OK, some people appear to be incapable of recognizing the obvious: Amelia Earhart didn’t fly to Gardner Island (now Nikumaroro) or fly back to New Guinea or on to San Diego, and she wasn’t on some ‘spy mission,’ and she wasn’t captured by the Japanese. She and Fred Noonan went in the water very near Howland Island. Nobody saw them after they left New Guinea except maybe hungry fish, simple fact. If you don’t believe that, you either don’t know all the facts, or you’re one of those conspiracy morons with a tinfoil helmet. Or both.
Now, for your convenience, I’ve listed your objections:
“But they found the sole of a woman’s shoe on Nikumaroro!”
There’s the sole of a woman’s shoe in my back yard. There are soles from women’s shoes in literally millions of places on the globe. That doesn’t mean AE crashed in those millions of places. Why would this one shoe sole be AE’s?
“They found a man’s shoe, too, and an empty skin cream jar!”
People have been landing on Nikumaroro since the mid-1800s. Multiple ships have visited what was then Gardner Island since it was first recorded in the west in 1824. There’s even a big wrecked ship on Nikumaroro, one that ran on the island in 1929. That doesn’t prove Earhart was on that ship, does it?
“The bones from the island have been lost, but the expert said they matched AE’s clothing and must, to the exclusion of all others, be AE’s bones.”
Bones that aren’t available and old clothes ‘prove’ something that even fingerprints don’t always prove? That ‘expert’ is obviously a moron. If that were possible, why would we use fingerprints and DNA instead of bone/clothes measurements. Sheer nonsense.
“But the little girl in Canada heard AE on her radio!”
No she didn’t. She was a girl with some mental problems. Shortwave listening was very popular from the 1920s to the early 1970s, and many people around the world were listening on AE’s frequencies. The little girl in Canada was the ONLY person who reported hearing it. And the little girl reported hearing it on a frequency AE would not have been transmitting on. And AE’s radio would not work unless the right engine was running. But she was out of fuel. And there was nowhere to land on Gardner (Nikumaroro), so the plane would have landed in the water—which means the engine could not run. The girl in Canada made the story up.
“But the little girl in Canada heard stuff specific to AE!”
The little girl claimed she heard “suitcases in the closet”—the TIGHAR people made a big deal of this. Do YOU have suitcases in a closet? I sure do. Even if she heard it, which she didn’t, half of the people in the USA have suitcases in a closet.
“What about the picture of AE and Noonan on Jaluit after they landed? With AE’s plane on a barge visible in the harbor! You can’t fake evidence like that! You can SEE them!”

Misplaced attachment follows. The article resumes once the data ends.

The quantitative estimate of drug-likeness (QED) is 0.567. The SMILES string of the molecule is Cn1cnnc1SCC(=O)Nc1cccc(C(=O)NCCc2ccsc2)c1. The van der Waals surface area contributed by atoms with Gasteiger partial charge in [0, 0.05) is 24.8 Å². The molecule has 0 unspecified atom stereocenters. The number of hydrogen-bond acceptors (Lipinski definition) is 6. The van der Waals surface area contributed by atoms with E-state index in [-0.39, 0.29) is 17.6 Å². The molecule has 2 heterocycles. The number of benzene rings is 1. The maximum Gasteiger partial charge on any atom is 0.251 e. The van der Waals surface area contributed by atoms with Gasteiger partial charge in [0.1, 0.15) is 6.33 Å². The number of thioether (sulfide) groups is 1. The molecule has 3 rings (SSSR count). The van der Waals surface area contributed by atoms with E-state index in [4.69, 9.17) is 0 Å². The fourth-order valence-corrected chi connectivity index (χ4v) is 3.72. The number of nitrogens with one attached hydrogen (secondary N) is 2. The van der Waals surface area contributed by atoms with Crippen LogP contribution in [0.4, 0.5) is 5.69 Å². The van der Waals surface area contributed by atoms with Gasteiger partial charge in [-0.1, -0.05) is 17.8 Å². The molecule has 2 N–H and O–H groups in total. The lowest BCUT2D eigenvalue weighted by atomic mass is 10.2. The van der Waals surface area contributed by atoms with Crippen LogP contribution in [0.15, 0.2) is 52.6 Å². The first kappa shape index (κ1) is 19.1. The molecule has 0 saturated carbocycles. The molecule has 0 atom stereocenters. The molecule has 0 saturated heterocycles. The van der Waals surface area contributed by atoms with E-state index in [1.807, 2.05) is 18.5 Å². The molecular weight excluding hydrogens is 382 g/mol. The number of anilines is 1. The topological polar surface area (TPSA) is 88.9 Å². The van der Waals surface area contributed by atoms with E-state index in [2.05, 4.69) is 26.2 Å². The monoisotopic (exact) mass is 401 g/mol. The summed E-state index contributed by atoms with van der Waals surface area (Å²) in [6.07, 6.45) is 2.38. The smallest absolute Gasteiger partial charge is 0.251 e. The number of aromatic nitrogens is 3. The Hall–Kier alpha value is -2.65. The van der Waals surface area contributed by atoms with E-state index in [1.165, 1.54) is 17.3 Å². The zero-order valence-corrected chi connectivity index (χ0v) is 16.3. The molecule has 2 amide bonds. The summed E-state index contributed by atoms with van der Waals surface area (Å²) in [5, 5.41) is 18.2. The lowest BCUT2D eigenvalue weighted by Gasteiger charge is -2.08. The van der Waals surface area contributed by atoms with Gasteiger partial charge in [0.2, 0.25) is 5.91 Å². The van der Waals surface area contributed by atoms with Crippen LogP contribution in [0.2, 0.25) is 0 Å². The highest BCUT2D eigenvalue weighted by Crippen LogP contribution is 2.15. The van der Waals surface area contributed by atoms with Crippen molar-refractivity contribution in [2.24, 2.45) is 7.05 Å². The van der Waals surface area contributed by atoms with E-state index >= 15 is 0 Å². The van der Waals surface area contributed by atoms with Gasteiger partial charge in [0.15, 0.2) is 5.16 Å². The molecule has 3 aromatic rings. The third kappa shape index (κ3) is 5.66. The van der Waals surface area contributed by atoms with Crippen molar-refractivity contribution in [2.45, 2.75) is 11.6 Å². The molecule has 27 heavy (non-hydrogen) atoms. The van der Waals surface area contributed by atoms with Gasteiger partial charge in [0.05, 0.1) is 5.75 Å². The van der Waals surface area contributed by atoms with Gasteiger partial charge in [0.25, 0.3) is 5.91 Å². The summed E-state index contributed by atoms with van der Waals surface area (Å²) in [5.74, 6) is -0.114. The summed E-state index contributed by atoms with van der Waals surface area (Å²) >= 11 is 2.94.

That photo was published in a book TWO YEARS before AE and Noonan went down. So it couldn’t have been AE and Noonan at all. Which shows how good ‘photo evidence’ is, and that’s still vastly better than the nonexistent CREDIBLE eyewitness accounts. Because there ARE no credible eyewitness accounts.
“People on Saipan said AE and Noonan were jailed there, they saw them!”
There are also people who saw Elvis Presley in a Burger King in Indiana; there are people who have seen space aliens and bigfoots and unicorns. Seeing things doesn’t mean they are true. Especially when an author is eager to pry predetermined stories out of old people on a tiny island who don’t speak English.
“But soldiers said they saw AE’s plane on Saipan being destroyed!”
Some soldiers may have seen a plane, no doubt about it. But from 50 yards away, in a hangar, could you tell the difference between the Ki-21, or Ki-46, or Ki-56, and Earhart’s plane? The pacific was full of Japanese twin-engine planes, Japan had over a dozen different models similar to AE’s Lockheed.
Because her radio signals had been getting stronger over time. Her last transmission, in which she said she was nearly out of fuel, was so strong that the radiomen on the Itasca stepped out of the radio shack to look for her plane—they thought she must be in sight. Anyone with radio experience knows what that means: She was very near Howland when she went down.
“So what went wrong with that flight?”
AE wasn’t prepared and made some really stupid mistakes: 1.) she never got the radio schedule times arranged; 2.) she left her Morse key at Lae, so the ship couldn’t home on her; 3.) she didn’t bother to learn how to use the direction-finder installed in her plane before the flight, so she couldn’t home on the ship; 4.) she also couldn’t use Morse code, which used to be required for a pilot’s license; 5.) because of that, she didn’t take the long trailing wire antenna that would have let others hear her on 500kHz, the international emergency frequency; 6.) she never established WHAT time to use for radio schedules—the Itasca was on one time zone, the plane was on another. AE never exchanged communications with the ship—she just talked into space, hoping the ship heard.
These mistakes were dumb, avoidable, and fatal. Noonan could only get them to within a certain range of the island—after that, they needed either radio direction finding, or reliable radio communications, or both. AE simply ignored the radio aspects of it, and because she didn’t prepare, she became Purina Shark Chow.
“Gosh, you’re smart. How can I learn about the AE disappearance?”
Buy the only good book on AE’s flight in the last 20 years: Elgen Long’s AE: the mystery solved. Elgen is an old-time radio operator and skilled over-water pilot and navigator—from the old sextant-and-charts days, like Noonan used. Elgen knows what happened and why, and he explains it very clearly in his book.
If you are boneheaded enough to disagree with any of this, feel free to email me. I’ll either ignore it or respond with cruel insults, depending on my mood and how stupid your arguments are. email@example.com